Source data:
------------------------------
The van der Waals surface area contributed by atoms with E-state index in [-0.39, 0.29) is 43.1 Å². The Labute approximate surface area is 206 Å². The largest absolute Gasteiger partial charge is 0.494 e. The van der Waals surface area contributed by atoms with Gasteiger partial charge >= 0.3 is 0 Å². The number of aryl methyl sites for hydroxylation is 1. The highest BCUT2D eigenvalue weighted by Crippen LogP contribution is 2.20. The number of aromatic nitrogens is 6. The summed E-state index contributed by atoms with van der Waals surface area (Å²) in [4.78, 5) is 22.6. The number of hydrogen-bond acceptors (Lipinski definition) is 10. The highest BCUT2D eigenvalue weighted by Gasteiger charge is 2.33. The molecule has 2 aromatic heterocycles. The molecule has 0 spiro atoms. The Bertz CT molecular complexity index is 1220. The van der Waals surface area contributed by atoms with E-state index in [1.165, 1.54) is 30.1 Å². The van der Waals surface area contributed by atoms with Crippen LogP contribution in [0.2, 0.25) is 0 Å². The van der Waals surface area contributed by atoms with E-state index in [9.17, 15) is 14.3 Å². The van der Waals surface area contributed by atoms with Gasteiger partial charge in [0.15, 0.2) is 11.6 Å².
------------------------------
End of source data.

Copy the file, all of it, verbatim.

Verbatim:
The van der Waals surface area contributed by atoms with E-state index in [-0.39, 0.29) is 43.1 Å². The Labute approximate surface area is 206 Å². The largest absolute Gasteiger partial charge is 0.494 e. The van der Waals surface area contributed by atoms with Gasteiger partial charge >= 0.3 is 0 Å². The number of aryl methyl sites for hydroxylation is 1. The highest BCUT2D eigenvalue weighted by Crippen LogP contribution is 2.20. The number of aromatic nitrogens is 6. The summed E-state index contributed by atoms with van der Waals surface area (Å²) in [4.78, 5) is 22.6. The number of hydrogen-bond acceptors (Lipinski definition) is 10. The highest BCUT2D eigenvalue weighted by Gasteiger charge is 2.33. The molecule has 2 aromatic heterocycles. The molecule has 0 spiro atoms. The Bertz CT molecular complexity index is 1220. The van der Waals surface area contributed by atoms with E-state index in [1.165, 1.54) is 30.1 Å². The van der Waals surface area contributed by atoms with Crippen LogP contribution in [0.2, 0.25) is 0 Å². The van der Waals surface area contributed by atoms with E-state index in [9.17, 15) is 14.3 Å². The van der Waals surface area contributed by atoms with Gasteiger partial charge in [0.15, 0.2) is 11.6 Å².